Torture and Ill-Treatment in State Medical Facility
New Zealand has been told to shape up or ship out.  Well, loosely speaking, that is.  The issue is what went on at the Lake Alice psychiatric hospital.  The essence of the allegations is that patients were involuntarily belted down and subjected to shock therapy–as a deliberate punishment.  

The Government should conduct an urgent investigation into allegations of torture at a New Zealand psychiatric facility, the United Nations says.  The recommendation comes from the UN’s Committee against Torture, which has upheld a complaint from former Lake Alice patient Paul Zentveld.

Zentveld was just 14 years old when he was first admitted to the Manawatū hospital’s child and adolescent unit. There, he said he was given electro-convulsive therapy (ECT), was drugged and was placed in solitary confinement.  Zentveld was admitted to Lake Alice five times, for a total period of nearly three years.

In an “advance unedited version” of the decision, the UN committee recommended the New Zealand Government conduct a “prompt, impartial and independent investigation” into all allegations of torture and ill-treatment at Lake Alice.  [Newshub]

These things took place in the 1970’s.  It is not ancient history.  But Lake Alice is now closed.  What it represented is framed by authorities as something which belongs to the ancient, dim, dark, and distant past.  Unless one suffered the shock therapy, of course.

The United Nations has found New Zealand breached the Convention against Torture by failing to properly investigate abuse at Lake Alice Hospital in the 1970s.  Newshub Nation spoke to five men who claimed psychiatrist Selwyn Leeks electrocuted their genitals as a punishment while at the Manawatu hospital.

Leeks has never faced charges, which prompted victim Paul Zentveld to go to the UN. 
Zentveld said he was diagnosed with a behavioural disorder by Leeks in 1974, who then tortured him. “They had you sitting in the chair or lying on the bed – nurses holding you down. You had no choice.”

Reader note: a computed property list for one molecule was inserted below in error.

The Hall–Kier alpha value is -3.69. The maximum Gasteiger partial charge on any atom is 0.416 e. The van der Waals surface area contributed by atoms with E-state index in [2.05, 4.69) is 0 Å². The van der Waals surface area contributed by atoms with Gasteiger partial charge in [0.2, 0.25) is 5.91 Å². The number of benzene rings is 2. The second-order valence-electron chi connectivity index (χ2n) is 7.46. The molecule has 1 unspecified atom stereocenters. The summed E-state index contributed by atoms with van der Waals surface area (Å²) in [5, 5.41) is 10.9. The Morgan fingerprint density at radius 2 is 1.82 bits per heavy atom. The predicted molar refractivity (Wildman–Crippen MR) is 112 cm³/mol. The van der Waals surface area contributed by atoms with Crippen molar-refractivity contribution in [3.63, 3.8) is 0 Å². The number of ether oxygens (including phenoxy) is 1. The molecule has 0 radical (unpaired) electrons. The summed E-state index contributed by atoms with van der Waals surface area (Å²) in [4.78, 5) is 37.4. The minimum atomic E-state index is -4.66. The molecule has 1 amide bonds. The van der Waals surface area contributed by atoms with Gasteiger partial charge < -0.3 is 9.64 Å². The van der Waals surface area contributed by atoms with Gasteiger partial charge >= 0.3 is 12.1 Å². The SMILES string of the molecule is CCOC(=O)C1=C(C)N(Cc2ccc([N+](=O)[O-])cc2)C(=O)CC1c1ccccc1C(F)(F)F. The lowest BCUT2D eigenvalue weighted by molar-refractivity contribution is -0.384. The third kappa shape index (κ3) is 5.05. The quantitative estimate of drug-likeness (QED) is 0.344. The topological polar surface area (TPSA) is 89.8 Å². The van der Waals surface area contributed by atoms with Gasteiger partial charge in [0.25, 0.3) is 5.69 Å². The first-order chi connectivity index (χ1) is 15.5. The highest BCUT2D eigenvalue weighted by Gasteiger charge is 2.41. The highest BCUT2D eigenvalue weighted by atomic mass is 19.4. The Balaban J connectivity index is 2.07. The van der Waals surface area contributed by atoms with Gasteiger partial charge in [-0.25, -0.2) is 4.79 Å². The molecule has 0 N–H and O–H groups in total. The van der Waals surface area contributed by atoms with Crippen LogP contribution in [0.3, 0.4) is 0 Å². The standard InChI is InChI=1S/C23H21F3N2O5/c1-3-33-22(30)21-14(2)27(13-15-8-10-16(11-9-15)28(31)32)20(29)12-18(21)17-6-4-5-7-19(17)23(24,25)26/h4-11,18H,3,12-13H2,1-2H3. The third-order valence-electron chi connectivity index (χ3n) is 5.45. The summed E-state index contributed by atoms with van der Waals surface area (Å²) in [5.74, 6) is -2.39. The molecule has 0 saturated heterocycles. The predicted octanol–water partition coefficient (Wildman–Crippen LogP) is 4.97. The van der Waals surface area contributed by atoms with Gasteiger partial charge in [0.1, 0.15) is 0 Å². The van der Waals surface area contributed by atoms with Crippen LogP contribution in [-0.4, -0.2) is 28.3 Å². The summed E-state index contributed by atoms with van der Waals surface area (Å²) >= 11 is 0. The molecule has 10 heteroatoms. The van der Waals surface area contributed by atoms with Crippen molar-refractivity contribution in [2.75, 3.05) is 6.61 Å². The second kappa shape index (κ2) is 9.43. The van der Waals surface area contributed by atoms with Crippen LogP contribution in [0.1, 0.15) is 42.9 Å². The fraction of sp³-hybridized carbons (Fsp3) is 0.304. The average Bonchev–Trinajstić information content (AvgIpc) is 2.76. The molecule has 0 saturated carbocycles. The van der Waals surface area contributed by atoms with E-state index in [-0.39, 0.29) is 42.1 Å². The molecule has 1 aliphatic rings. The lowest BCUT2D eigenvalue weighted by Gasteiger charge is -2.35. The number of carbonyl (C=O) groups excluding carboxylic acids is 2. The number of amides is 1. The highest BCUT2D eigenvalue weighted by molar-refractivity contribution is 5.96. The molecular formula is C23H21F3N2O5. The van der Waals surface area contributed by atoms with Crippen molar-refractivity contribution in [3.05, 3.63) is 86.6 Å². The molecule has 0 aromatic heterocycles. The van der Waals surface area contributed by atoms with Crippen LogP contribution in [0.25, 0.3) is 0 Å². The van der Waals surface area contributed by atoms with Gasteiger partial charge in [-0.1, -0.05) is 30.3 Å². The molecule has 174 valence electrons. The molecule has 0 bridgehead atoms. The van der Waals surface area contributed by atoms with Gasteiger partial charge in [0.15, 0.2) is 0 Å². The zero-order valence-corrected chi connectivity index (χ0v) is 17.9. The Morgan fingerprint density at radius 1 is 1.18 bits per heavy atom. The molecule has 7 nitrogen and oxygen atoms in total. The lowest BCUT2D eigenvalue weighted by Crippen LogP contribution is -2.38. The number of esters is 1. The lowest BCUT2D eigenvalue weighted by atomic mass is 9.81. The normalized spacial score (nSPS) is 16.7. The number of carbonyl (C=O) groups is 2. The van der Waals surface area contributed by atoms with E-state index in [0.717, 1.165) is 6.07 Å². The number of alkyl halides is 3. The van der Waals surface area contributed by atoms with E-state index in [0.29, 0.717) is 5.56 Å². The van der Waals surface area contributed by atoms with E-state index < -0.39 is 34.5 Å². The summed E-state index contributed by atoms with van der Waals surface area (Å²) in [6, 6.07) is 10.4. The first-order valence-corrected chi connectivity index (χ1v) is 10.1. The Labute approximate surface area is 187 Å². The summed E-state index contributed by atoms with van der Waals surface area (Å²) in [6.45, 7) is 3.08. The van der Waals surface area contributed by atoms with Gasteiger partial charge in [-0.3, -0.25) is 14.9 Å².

Zentveld, who was helped with his UN complaint by the Patient Rights Group called Citizens Commission on Human Rights, calls the UN’s decision a “victory” for all survivors.  Repeated attempts to contact Leeks, who now lives in Australia, have been unsuccessful, but he’s always denied any wrongdoing.

Zentveld and 194 former patients received a Government apology and compensation in the 2000s, but police decided there was insufficient evidence to prosecute Leeks.  But evidence is building, as other former patients have come forward with similar allegations.

“He applied shock treatment to my genitals. Left with permanent marks on the underside of my penis,” Marty Brandt said.  “The genitals was his favourite spot. It was just straight pain,” another victim Charlie Symes said.  A third victim Malcolm Richards said the electrocution appliance sparked and he received a burn on the end of his penis. [Newshub]

This is the sort of case out of which good law and governance can come–for the future.   

Doubtless the Ministry of Health would insist that all such bad things are in the past, something belonging to darker, primitive days of historical ignorance and primitive medicinal procedures.   But those that suffered appear not at all convinced.  They also believe that they have not been adequately compensated for their suffering.

The complaint to the UN was submitted in July 2017 by Victor Boyd of independent watchdog group Citizen’s Commission on Human Rights (CCHR) on behalf of Zentveld.  CCHR New Zealand director Mike Ferriss called the decision “monumental”.  “It fully supports what Lake Alice victims have been wanting all along – to bring to justice those responsible for the psychiatric abuse of children using an ECT machine and drugs”. 

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Restating and Refining the US War Doctrine